Topography, Cryosphere and Biomass

Chair: Toshiyoshi Kimura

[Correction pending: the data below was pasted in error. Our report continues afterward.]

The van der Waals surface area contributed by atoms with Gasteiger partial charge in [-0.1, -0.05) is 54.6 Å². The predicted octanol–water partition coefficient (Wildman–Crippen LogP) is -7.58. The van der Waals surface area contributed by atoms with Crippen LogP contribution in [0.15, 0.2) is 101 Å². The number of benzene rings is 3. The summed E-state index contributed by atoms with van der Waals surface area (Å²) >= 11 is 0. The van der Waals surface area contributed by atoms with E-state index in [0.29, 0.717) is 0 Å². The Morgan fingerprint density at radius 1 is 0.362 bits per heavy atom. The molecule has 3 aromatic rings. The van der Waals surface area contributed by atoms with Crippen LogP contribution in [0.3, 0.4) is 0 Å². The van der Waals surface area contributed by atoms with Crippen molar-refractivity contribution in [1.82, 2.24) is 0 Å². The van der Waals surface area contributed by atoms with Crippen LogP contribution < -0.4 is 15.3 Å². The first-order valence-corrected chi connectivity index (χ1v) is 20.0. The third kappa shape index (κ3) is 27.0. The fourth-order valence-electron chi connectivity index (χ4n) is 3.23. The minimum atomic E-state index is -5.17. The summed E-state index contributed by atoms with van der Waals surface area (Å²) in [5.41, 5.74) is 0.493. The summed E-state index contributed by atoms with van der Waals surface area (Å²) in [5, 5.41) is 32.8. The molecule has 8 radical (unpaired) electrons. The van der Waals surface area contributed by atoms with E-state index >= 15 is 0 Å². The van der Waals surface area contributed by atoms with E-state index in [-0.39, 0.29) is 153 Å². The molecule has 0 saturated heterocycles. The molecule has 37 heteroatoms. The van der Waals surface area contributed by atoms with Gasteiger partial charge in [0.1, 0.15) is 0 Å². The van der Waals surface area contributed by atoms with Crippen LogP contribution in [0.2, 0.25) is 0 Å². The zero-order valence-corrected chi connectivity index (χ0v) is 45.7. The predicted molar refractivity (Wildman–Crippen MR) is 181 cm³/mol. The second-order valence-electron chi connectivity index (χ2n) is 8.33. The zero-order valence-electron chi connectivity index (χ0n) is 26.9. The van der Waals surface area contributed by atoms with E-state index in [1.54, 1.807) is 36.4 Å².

Altimeter measurements of the elevation of the Earth’s ice sheets, glaciers, water bodies and land surface along with the height and vertical structure of vegetation and thickness of sea ice provide foundation data for science and applied purposes. The data is fundamental to understanding, modeling and predicting interactions within and between the solid Earth, hydrosphere, biosphere, cryosphere and atmosphere. The Ice Cloud and land Elevation Satellite (ICESat) mission began comprehensive, global lidar observations of these features, improving significantly upon the resolution and accuracy of spaceflight radar altimeters. Operating during the period 2003 to 2009, ICESat employed a single-beam approach using a low pulse rate, high pulse energy laser transmitter at 1064 nm and digitization of the analog output from a silicon avalanche photodiode detector. Major accomplishments included monitoring the changing elevation of the Greenland and Antarctic ice sheets and arctic sea ice thickness in response to climate change and providing a global map of biomass stored in forests. The ICESat-2 mission, launching in 2017, will continue this time-series using a more efficient measurement approach in order to increase the number of beams to six. It will employ a high pulse rate, low pulse energy micropulse laser transmitter at 532 nm and single photon detection using a photomultiplier tube. The increased number of beams will improve spatial and temporal coverage and the accuracy of change measurements. Beyond ICESat-2 the goal is to achieve wide swath lidar mapping, rather than a few profiling beams, with spatial resolution of a few meters thereby greatly expanding the scope of science questions that can be addressed. This will require a dramatic improvement in measurement efficiency, instrument performance and on-orbit data processing. This session will examine how spaceflight lidar technology has evolved to meet increasingly challenging requirements, in what ways science has been limited by available technology and mission implementations and where critical advances are needed to make the step to next-generation mapping instruments. The needs include: transmitter arrays with 10’s to 100’s of individual beams and/or high rate beam scanning; NIR, high-bandwidth, low-noise, many-element detector arrays capable of simultaneous detection of single photons; signal processing electronics integrated with the detector arrays; and high-speed computing for acquisition and handling large data volumes.